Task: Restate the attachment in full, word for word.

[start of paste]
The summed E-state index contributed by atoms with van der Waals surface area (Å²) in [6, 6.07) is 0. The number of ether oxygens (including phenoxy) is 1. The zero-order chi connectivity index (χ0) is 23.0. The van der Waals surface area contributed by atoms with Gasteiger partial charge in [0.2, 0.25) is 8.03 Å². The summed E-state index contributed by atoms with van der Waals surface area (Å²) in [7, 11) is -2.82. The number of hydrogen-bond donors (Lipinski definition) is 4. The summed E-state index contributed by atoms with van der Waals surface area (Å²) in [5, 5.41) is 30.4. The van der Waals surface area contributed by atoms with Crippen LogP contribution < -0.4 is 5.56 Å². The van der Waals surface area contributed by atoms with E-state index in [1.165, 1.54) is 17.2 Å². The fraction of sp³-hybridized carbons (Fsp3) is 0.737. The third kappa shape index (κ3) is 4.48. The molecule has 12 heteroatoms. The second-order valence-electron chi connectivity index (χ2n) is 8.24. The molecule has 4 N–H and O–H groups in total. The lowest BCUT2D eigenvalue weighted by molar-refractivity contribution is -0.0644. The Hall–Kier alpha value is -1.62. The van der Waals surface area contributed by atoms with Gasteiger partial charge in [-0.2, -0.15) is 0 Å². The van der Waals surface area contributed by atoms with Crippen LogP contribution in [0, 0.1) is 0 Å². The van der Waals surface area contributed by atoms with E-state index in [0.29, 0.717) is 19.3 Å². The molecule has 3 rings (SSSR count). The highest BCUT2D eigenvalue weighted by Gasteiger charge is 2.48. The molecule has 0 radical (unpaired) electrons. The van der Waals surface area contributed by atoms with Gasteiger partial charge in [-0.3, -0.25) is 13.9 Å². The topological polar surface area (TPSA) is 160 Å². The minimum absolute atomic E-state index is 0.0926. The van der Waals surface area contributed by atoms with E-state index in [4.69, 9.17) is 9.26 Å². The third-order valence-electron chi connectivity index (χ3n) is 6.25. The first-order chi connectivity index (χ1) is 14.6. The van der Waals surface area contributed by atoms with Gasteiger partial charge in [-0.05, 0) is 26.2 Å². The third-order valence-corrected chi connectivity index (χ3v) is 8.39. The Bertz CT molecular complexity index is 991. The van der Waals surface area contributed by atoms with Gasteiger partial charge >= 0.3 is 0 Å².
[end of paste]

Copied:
The summed E-state index contributed by atoms with van der Waals surface area (Å²) in [6, 6.07) is 0. The number of ether oxygens (including phenoxy) is 1. The zero-order chi connectivity index (χ0) is 23.0. The van der Waals surface area contributed by atoms with Gasteiger partial charge in [0.2, 0.25) is 8.03 Å². The summed E-state index contributed by atoms with van der Waals surface area (Å²) in [7, 11) is -2.82. The number of hydrogen-bond donors (Lipinski definition) is 4. The summed E-state index contributed by atoms with van der Waals surface area (Å²) in [5, 5.41) is 30.4. The van der Waals surface area contributed by atoms with Crippen LogP contribution < -0.4 is 5.56 Å². The van der Waals surface area contributed by atoms with E-state index in [1.165, 1.54) is 17.2 Å². The fraction of sp³-hybridized carbons (Fsp3) is 0.737. The third kappa shape index (κ3) is 4.48. The molecule has 12 heteroatoms. The second-order valence-electron chi connectivity index (χ2n) is 8.24. The molecule has 4 N–H and O–H groups in total. The lowest BCUT2D eigenvalue weighted by molar-refractivity contribution is -0.0644. The Hall–Kier alpha value is -1.62. The van der Waals surface area contributed by atoms with Gasteiger partial charge in [-0.2, -0.15) is 0 Å². The van der Waals surface area contributed by atoms with Crippen LogP contribution in [0, 0.1) is 0 Å². The van der Waals surface area contributed by atoms with E-state index in [0.29, 0.717) is 19.3 Å². The molecule has 3 rings (SSSR count). The highest BCUT2D eigenvalue weighted by Gasteiger charge is 2.48. The molecule has 0 radical (unpaired) electrons. The van der Waals surface area contributed by atoms with Gasteiger partial charge in [-0.3, -0.25) is 13.9 Å². The topological polar surface area (TPSA) is 160 Å². The minimum absolute atomic E-state index is 0.0926. The van der Waals surface area contributed by atoms with E-state index in [4.69, 9.17) is 9.26 Å². The third-order valence-electron chi connectivity index (χ3n) is 6.25. The first-order chi connectivity index (χ1) is 14.6. The van der Waals surface area contributed by atoms with Gasteiger partial charge in [-0.05, 0) is 26.2 Å². The third-order valence-corrected chi connectivity index (χ3v) is 8.39. The Bertz CT molecular complexity index is 991. The van der Waals surface area contributed by atoms with Gasteiger partial charge >= 0.3 is 0 Å².